Facebook Inc. struck customized data-sharing deals that gave select companies special access to user records well after the point in 2015 that the social network has said it walled off that information, according to court documents, company officials and people familiar with the matter.
Some of the agreements, known internally as “whitelists,” also allowed certain companies to access additional information about a user’s Facebook FB, +0.49% friends, the people familiar with the matter said. That included information like phone numbers and a metric called “friend link” that measured the degree of closeness between users and others in their network, the people said.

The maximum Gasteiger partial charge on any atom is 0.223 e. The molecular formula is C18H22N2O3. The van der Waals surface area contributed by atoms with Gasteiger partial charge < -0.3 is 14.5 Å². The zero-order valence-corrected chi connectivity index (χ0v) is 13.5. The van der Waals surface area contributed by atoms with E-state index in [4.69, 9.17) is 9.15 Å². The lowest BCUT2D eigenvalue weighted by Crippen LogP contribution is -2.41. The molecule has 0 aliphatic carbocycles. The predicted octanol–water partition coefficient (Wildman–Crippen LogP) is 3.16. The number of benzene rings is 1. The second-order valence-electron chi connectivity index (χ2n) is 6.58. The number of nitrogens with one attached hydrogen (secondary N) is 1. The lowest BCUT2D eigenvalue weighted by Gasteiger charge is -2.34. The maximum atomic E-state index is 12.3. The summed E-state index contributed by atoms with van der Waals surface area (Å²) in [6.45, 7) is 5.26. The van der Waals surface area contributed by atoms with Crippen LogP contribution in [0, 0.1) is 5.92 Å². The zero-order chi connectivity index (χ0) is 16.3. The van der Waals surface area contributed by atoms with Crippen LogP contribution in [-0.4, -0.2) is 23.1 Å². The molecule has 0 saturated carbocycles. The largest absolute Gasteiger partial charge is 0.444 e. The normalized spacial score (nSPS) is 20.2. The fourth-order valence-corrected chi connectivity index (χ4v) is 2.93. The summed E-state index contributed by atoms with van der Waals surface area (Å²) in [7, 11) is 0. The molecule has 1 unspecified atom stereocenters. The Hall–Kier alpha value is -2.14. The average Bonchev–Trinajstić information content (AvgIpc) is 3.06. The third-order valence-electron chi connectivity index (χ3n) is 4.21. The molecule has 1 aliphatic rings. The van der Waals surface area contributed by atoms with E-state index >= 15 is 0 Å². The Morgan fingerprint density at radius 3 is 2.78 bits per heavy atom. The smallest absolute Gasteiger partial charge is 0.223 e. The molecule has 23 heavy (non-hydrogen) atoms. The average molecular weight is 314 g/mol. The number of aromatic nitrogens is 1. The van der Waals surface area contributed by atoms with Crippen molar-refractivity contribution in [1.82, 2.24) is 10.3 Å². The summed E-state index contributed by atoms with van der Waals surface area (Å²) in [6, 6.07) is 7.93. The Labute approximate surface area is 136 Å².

The whitelist deals were struck with companies including Royal Bank of Canada RY, +0.49% and Nissan Motor Co. 7201, -0.82% , who advertised on Facebook or were valuable for other reasons, according to some of the people familiar with the matter. They show that Facebook gave special data access to a broader universe of companies than was previously disclosed. They also raise further questions about who has access to the data of billions of Facebook users and why they had access, at a time when Congress is demanding the company be held accountable for the flow of that data.
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Many of these customized deals were separate from Facebook’s data-sharing partnerships with at least 60 device makers, which it disclosed this week. Several lawmakers and regulators have said those device-maker arrangements merit further investigation.
An expanded version of this report appears on WSJ.com
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